Banks County Opinions...

March 13, 2002


Editorial

The Banks County News
March 13, 2002

Six months later...
It seems like it was much longer than six months ago. Then again, it seems like it was just yesterday. It is often that way with tragedies. Time becomes hard to define.
When terrorists attacked the United States on Sept. 11, 2001, it impacted people across the world. Life changed for many people. They lost loved ones. They became afraid to travel. They began to look at people who look differently than them with suspicion. The innocence was gone. It was the most tragic event that many had ever experienced.
The wounds are still there, but it is time to move forward. We must never forget those who lost their lives in these attacks. But we can honor their memory by continuing on with our lives. We must travel the world as we did before. We must love our neighbor and have an open heart. We may not be innocent any more, but we must not let the terrorists win by changing our lifestyles.

Column

By: Phillip Sartain
T
he Banks County News
March 13, 2002

Crank calls
When you live on the main drag, certain things are bound to show up in your yard. Things like little bits of garbage and discarded newspapers. I usually know what to do with the trash, and if I have time, I’ll read the paper. It’s the weird stuff that gets me into trouble. Like the car engine I found in the driveway the other morning.
It’s not all that unusual for someone to leave a stalled car in the driveway. Most people will come back for their car sooner or later. But no one had ever left a whole engine without a car attached. I didn’t know what to do. After all, it’s not the sort of thing that you just toss in the trash can.
I looked the engine over for identification or a note, but there was nothing. It was almost as if someone unbolted the engine, dropped it in the driveway, and then drove off using the Fred Flintstone mode of locomotion.
I debated for a while and then I called 911. A lady answered, “Yes, is this an emergency call?” I guess they like to know that information right up front for screening purposes. Since the engine was real and I wasn’t joking, I told her it was an emergency.
“What’s your emergency, sir?”
“I have an engine in my driveway.”
“Alright, and how long has this Native American been in your driveway?” she wanted to know.
I paused for moment and tried again. “No, you don’t understand,” I started, “There’s a strange motor in my driveway and I don’t know what to do about it.”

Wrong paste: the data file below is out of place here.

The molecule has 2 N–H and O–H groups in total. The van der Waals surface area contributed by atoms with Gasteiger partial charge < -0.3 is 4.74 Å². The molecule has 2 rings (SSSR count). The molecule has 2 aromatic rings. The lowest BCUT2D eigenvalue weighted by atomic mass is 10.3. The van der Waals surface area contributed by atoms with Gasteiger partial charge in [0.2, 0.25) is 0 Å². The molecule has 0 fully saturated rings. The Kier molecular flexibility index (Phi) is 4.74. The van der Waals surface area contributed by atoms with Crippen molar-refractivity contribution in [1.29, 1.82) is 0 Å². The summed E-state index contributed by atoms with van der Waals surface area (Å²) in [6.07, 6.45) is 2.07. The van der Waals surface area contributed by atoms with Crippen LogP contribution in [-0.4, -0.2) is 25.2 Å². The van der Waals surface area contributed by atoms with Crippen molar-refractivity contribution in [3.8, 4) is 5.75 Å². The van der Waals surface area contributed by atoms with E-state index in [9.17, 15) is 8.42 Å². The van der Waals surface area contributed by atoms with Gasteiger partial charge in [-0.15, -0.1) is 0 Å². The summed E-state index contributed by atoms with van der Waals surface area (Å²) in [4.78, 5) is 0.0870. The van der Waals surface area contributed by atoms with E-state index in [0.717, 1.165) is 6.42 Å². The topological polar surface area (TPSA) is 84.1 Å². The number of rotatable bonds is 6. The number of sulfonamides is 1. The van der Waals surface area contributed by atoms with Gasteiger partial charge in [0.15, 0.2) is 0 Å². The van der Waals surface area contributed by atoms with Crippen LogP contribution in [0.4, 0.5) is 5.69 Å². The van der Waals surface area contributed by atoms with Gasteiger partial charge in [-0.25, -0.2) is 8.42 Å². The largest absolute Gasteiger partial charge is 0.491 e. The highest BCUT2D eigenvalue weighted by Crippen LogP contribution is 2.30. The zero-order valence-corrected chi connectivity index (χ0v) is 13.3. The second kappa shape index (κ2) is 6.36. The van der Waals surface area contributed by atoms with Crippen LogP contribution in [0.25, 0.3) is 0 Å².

“Maybe it belongs to the Native American, sir. Have you asked?”
I took a deep breath. “Listen to me. I just want to know what to do about this motor in my driveway. Can you assist me?”
“Have you tried putting it back in the car, sir?”
“That’s not possible,” I explained.
“Maybe you can get the Native American to help,” she offered.
“Look,” I sighed. “There is no Native American to be found, ma’am.”
“Sir, are you calling to report a runaway?”
Thinking that she might finally catch on, I answered, “Well, yes, I guess you could say that.”
“Is the runaway eighteen years or older,” she asked.
I looked out the window at the engine in the driveway. “Well, based on appearances, I’d say it’s ....” Then I stopped myself. “What difference does it make how old the engine is?”
“Sir, at age eighteen, it’s technically not a runaway and we can’t help. You’re welcome to file a missing persons report if you’d like.”
Before I could say anything else, I heard the line click. “Yes, this is Missing Persons. How can I help you, sir?” It was the same lady’s voice.
I started over. “I have a missing motor in my driveway.”
“And what about the runaway Native American, sir?”
“The Native American doesn’t exist,” I almost shouted. “You misunderstood what I was saying.”
That’s when I was switched over to a recording. It was the same lady again. “Please be advised that placing a false missing person call is a violation of the code. This call has been monitored and warrants will be issued as appropriate. Have a nice day.”
“But wait....” I hollered. “What am I supposed to....” It was too late, they hung up. I thought about calling back to try to explain, but I didn’t. It was just as well. It took all the strength I could muster to get that stupid engine into the trashcan.
In the meantime, I fully expect to be arrested any day now.
Phillip Sartain is an attorney in Gainesville.

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